Patients Like Online Health Records Access, Study Says
Veterans in study said the ability to view notes, lab results and other documents helped them communicate better with their doctors and led to better health.
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When patients at the VA Medical Center in Portland, Ore., were given access to key parts of their electronic health records such as visit notes, lab results and discharge summaries, they believed that the ability to view their records helped them in many ways. They said they gained knowledge about their health, did a better job of taking care of themselves, had an easier time talking to their doctors and participated more fully in office visits, according to a new study in the Journal of Medical Internet Research.
On the other hand, some veterans were disturbed when they saw inconsistencies, previously undisclosed information, or derogatory language, said researchers.
The study showed that common provider concerns about giving patients full access to their records appeared unwarranted. However, the authors said, record sharing "is likely to change providers' work, necessitating new types of skills to communicate and partner with patients."
The VA study was not large, involving only 30 veterans and six family members who participated in the MyHealtheVet pilot that the Veterans Health Administration ran from 2000 to 2010. But the focus groups in which the subjects participated were able to elicit some qualitative information that has not been captured in larger trials.
Among other things, the participants said that having online access to their medical records:
-- Was a valuable supplement to visits with their doctors, allowing them to remember what was discussed and avoid unnecessary phone calls.
-- Prepared them for office visits and enabled them to ask more intelligent questions.
-- Enabled them to show their VA records to local non-VA physicians.
-- Increased their knowledge of their health and encouraged them to do more self care.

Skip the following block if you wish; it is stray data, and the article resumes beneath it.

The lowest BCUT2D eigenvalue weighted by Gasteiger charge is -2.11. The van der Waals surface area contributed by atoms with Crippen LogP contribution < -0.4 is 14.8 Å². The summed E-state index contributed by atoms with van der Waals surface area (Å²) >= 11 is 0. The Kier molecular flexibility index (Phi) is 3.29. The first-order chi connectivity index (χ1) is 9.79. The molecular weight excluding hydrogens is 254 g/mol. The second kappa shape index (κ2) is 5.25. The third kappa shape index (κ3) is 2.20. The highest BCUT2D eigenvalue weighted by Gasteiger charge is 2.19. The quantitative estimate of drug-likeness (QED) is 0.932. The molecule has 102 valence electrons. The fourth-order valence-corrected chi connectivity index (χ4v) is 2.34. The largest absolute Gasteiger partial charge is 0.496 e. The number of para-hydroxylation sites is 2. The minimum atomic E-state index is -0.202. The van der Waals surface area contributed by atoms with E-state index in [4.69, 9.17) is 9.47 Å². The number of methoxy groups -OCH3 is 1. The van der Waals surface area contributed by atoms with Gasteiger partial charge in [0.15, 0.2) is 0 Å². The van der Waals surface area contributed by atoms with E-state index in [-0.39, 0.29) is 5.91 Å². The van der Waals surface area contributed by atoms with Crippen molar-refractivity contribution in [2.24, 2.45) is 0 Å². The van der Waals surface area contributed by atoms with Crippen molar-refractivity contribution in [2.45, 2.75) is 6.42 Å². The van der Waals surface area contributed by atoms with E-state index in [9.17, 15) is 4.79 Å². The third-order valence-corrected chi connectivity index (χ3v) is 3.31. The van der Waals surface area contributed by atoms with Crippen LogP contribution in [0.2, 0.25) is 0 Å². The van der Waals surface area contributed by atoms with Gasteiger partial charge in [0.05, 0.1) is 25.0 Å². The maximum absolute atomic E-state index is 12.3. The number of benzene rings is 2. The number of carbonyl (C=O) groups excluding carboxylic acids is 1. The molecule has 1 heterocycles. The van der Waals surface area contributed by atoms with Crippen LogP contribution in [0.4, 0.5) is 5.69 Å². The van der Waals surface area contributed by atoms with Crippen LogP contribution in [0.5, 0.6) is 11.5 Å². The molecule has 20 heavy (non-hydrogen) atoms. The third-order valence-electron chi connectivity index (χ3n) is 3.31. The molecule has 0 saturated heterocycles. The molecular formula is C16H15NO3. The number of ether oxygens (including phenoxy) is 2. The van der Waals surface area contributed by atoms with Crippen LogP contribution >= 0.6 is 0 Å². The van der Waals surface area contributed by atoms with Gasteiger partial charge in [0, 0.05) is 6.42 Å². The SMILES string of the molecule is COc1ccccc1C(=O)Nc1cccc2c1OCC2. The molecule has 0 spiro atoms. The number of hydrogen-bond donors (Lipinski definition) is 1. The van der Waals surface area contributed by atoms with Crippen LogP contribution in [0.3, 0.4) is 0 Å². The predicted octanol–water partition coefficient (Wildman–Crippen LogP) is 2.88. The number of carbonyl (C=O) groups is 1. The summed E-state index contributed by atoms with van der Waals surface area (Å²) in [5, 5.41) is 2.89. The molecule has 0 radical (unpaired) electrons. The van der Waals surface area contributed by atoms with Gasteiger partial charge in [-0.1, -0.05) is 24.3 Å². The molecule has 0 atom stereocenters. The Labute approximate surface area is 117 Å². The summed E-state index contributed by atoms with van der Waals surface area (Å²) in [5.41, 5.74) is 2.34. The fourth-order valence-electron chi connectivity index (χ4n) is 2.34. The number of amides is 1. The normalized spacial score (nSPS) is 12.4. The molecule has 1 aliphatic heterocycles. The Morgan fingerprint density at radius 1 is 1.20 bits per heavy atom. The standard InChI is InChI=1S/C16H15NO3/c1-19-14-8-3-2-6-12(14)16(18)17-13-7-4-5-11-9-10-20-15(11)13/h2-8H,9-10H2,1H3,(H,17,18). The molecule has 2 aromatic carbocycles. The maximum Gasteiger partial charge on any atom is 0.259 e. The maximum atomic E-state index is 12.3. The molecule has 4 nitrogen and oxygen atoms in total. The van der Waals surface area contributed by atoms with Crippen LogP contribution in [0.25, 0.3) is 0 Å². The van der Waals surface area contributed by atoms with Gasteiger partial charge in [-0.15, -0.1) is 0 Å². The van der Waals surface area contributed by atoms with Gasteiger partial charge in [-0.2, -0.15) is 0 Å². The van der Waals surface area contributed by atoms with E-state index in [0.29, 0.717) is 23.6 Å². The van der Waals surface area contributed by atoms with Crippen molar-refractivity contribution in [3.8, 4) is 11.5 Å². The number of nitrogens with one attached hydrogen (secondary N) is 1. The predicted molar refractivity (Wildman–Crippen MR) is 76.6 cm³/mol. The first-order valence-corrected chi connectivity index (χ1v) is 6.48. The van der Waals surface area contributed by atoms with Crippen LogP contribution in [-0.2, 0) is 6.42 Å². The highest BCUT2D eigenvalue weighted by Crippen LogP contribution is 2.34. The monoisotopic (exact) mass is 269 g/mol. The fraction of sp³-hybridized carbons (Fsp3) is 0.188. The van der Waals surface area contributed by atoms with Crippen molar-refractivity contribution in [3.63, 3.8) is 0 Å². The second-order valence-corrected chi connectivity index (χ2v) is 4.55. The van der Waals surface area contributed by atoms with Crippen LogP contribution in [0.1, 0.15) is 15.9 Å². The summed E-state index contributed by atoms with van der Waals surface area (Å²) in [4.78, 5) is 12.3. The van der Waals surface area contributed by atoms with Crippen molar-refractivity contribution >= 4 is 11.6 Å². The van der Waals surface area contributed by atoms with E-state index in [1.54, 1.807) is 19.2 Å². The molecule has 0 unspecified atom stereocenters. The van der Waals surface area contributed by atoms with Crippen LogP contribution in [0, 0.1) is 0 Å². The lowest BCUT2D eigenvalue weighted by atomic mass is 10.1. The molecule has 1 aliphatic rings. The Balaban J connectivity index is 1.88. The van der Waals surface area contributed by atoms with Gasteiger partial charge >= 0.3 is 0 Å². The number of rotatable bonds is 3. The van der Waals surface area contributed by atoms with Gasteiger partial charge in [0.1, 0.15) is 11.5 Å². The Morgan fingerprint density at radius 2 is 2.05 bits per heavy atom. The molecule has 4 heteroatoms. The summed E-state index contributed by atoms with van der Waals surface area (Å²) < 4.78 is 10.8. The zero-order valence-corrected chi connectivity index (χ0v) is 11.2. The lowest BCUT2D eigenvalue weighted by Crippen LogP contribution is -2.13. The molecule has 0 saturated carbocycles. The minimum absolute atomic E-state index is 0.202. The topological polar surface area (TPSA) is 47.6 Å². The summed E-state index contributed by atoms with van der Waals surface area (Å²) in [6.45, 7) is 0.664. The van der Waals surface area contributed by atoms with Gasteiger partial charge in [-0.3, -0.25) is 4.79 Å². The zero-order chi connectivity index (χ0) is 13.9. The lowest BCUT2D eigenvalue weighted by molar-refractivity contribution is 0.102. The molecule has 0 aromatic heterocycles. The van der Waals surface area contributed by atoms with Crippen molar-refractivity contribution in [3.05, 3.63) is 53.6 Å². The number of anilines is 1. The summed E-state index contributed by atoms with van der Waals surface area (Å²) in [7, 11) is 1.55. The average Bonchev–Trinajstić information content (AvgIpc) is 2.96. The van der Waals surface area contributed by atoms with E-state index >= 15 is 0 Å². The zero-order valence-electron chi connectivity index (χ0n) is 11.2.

-- Gave them more insight into their doctor's thinking.
-- Served as a starting point for Internet research related to their health.
-- Made them prompt their doctors about care they needed but weren't receiving.
On the negative side, the veterans' access to their records:
-- Increased their stress when they read detailed findings.
-- Made them aware that their doctors weren't necessarily being completely honest with them in face-to-face discussions.
-- Revealed to them what their physicians were really thinking about what caused their conditions.
-- Exposed derogatory comments about them in physician notes.
-- Showed them inconsistencies between the notes and what doctors said during visits.
On balance, the researchers said, the participants' views of how access to their records affected their health was overwhelmingly positive. "In all focus groups, participants put knowledge from their records to use by learning more about their health issues, gaining more knowledge about their providers' views, and advocating for themselves in discussions about their care."
The study noted that many doctors worry about giving patients full access to records. They're afraid it will cause distress and confusion among patients and increase work for office staff. The first concern is likely overblown, based on the study, the researchers said. As for the second, record sharing can actually decrease workload by reducing phone calls to clinics and requests for record copying. However, researchers said, "participants' experiences also challenge traditional roles for patients and physicians," which might lead to some uncomfortable conversations.
Two other studies shed light on these issues. In a recent Accenture survey, most U.S. doctors said they'd be willing to let patients update their medical records, but only 31% would be willing to give patients full online access to those records. And although half of the respondents said that allowing patients to view records online is crucial to improving patient care, only 21% of them were currently doing so.
A Harvard Medical School study referenced in the VA paper showed that most patients who participated in a one-year study of doctor-visit note sharing thought it was helpful and wanted to continue viewing their notes. Although note sharing had only a modest effect on physicians' workload, it prompted up to 36% of the participating doctors to change how they documented patient encounters.
In a baseline study done by the Harvard team a year earlier, between 25% and 40% of participating doctors at different institutions expected they'd have to change their documentation approach. The majority of doctors also expected the note sharing would confuse patients and increase their own workload, but neither of these concerns turned out to be a problem.
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